Approximately 80% of real estate agents fail in the first year. Even after that, the odds don’t improve much.
While no magic solution exists to the question of why most real estate agents fail, here are four common pitfalls to avoid in order to set your team in the best position to succeed.
Being a real estate agent is different from having a regular office job.
The freedom can be a good thing - agents generally can set their own hours, unlimited earning potential, but this is also a challenge for the uninitiated. You need a plan to train your agents in the fundamentals of their job and the real estate business. Including:
- How to structure their day
- Where to get leads
- How to market yourself as an agent
- How to grow a network
- How to manage clients
- How to set goals (or set them for them)
Real estate is a people-oriented field.
This applies to the buyers and sellers who seek agents out for their services as well as to the other real estate agents in your area with whom you’ll have to interact to make transactions happen.
If your agents are not pleasant to work with for whatever reason--unfriendly, unprofessional, frequently late, poor communication skills--a client can easily find another agent who is, and other agents are likely to go out of their way to avoid you.
Take steps to run your new agents through basic communications expectations and set the bar for ideal performance.
Psychology plays a big part in how well agents do in the real estate industry.
If they don't operate as though they believe they can be successful, they will likely find themselves to become what they believe. Managing motivation, expectations and learning to keep a positive attitude will require some mentoring and preparation through strong goal setting and coaching.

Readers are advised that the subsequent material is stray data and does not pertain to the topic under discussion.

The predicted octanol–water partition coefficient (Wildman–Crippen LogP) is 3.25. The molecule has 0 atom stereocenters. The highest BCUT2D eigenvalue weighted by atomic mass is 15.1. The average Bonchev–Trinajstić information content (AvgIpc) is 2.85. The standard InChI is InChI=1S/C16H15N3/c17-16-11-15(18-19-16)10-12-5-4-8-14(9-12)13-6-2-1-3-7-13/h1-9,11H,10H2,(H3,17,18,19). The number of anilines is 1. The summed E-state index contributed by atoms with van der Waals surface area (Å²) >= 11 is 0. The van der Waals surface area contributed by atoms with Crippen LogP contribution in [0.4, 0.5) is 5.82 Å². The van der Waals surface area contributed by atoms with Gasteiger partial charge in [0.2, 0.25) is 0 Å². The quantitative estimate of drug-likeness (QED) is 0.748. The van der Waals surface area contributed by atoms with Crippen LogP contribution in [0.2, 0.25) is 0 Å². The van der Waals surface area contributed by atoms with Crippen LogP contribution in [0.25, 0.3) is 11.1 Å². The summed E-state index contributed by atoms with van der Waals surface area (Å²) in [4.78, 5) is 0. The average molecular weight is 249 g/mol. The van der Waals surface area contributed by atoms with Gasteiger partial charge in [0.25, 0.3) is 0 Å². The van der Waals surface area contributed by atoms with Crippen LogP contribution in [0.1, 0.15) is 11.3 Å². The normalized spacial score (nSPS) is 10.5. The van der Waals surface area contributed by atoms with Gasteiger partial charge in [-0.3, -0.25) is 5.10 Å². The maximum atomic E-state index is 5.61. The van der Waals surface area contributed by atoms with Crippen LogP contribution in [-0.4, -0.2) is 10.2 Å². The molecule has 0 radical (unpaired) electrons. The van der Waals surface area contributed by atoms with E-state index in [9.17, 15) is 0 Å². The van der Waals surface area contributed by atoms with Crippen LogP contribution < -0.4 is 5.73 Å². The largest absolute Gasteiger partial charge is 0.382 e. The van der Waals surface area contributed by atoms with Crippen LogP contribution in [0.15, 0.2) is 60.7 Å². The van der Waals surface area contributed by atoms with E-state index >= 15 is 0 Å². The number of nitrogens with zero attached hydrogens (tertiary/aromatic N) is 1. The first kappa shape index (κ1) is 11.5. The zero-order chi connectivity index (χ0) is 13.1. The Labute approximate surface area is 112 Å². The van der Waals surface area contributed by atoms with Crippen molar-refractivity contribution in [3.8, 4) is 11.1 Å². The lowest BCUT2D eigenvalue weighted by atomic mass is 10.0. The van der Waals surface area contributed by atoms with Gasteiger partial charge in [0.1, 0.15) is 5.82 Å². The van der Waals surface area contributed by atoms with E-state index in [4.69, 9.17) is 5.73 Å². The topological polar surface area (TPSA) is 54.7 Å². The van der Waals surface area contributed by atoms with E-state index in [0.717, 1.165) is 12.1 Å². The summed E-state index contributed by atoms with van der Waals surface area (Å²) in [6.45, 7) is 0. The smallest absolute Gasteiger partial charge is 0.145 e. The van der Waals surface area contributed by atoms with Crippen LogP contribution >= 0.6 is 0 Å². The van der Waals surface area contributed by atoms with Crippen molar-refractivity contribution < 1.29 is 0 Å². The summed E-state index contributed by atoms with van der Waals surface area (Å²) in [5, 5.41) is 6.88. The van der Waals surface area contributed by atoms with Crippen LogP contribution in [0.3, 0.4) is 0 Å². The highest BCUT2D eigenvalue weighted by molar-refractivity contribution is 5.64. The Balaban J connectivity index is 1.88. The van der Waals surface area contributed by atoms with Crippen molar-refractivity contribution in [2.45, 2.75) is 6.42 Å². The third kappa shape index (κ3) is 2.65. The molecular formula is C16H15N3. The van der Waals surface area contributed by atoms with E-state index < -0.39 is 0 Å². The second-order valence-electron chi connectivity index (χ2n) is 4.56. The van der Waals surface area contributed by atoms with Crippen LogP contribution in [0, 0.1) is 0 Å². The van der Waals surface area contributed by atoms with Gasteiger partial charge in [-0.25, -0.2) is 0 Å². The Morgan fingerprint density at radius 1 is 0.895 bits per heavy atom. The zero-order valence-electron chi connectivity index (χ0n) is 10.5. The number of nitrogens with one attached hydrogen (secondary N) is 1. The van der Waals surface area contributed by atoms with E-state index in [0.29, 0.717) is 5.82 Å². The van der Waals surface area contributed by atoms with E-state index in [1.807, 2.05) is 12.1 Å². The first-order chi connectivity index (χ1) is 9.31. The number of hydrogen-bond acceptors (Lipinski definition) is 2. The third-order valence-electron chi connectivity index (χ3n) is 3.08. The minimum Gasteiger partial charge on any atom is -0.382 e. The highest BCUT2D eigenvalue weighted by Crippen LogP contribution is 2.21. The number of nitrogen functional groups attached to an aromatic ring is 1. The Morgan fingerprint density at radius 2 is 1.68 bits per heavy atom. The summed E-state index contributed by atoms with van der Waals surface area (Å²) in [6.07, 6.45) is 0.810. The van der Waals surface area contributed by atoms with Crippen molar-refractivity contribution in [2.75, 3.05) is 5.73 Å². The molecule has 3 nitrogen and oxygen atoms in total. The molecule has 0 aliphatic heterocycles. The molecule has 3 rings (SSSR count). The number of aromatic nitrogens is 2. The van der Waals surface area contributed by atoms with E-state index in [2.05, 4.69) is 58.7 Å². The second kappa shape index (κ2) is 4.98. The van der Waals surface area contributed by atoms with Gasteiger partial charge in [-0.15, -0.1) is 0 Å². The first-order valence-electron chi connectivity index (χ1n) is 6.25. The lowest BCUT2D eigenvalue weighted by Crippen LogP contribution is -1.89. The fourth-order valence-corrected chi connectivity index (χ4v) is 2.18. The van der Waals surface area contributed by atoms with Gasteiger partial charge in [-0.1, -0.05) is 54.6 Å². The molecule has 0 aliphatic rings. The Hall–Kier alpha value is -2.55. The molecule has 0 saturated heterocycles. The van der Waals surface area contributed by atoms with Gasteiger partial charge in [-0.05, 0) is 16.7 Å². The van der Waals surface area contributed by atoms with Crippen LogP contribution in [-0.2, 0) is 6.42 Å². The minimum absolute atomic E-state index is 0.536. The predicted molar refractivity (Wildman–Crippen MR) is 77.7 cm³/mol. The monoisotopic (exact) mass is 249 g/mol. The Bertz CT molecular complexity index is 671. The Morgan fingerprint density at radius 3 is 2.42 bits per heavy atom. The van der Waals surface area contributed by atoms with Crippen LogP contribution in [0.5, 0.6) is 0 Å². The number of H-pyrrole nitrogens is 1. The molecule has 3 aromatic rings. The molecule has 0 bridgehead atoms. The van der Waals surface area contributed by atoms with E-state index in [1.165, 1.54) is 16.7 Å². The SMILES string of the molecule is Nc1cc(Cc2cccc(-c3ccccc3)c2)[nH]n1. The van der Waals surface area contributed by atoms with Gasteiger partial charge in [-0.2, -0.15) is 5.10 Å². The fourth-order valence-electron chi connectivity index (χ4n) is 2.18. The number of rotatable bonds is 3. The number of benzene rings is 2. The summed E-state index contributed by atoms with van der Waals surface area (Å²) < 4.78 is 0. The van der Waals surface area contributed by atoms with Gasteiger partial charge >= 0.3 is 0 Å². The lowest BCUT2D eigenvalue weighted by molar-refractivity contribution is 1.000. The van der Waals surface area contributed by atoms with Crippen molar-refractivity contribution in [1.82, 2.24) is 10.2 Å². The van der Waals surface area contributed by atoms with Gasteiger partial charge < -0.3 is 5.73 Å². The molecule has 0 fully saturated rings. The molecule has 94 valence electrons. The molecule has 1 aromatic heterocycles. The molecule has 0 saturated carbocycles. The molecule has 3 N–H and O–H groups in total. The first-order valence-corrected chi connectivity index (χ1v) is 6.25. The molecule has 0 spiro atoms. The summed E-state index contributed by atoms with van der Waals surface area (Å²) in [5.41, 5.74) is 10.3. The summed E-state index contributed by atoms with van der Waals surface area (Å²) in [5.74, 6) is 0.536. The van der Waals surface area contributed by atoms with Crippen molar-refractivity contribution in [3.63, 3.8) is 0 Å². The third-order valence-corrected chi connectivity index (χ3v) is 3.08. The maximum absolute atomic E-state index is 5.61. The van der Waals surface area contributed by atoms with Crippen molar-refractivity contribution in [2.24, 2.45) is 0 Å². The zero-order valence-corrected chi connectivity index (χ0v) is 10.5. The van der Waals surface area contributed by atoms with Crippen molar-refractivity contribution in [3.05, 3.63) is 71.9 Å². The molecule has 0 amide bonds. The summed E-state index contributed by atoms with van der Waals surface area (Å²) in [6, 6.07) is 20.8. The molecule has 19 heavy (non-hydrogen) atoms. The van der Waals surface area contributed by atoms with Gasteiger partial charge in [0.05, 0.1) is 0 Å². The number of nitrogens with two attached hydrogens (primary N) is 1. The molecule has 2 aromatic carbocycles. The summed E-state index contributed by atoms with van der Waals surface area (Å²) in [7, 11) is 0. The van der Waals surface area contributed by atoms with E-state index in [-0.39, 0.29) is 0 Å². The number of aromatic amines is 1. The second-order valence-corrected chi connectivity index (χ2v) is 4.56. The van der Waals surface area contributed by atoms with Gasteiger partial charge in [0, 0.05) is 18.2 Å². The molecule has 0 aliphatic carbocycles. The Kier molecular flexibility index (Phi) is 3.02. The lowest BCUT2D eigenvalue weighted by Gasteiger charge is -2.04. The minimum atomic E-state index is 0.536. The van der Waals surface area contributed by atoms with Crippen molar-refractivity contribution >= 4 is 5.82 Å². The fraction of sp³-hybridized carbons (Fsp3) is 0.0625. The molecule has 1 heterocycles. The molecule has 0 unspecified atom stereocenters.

All that scattered effort often leads to burnout in a competitive industry like real estate. It kicks off a vicious cycle by leading to clients feeling neglected, which leads to dwindling referrals, which leaves a burned out real estate agent feeling even worse.
Skip the cycle by coaching your agents to manage their time well (which may mean scheduling themselves silly until they get the hang of allocating enough time for different tasks), nurturing new and ongoing relationships in tandem so they always have something in the hopper, and consider adding an assistant or another agent to help mentor and guide them.
It’s also important to know if real estate is actually the right fit. Some agents just are not suitable to the line of work, and this is a call you will have to make together.
Agent failure can be lowered through careful planning and sufficient support. Expect that new agents will experience a learning curve and accommodate this with planned training, coaching and mentoring.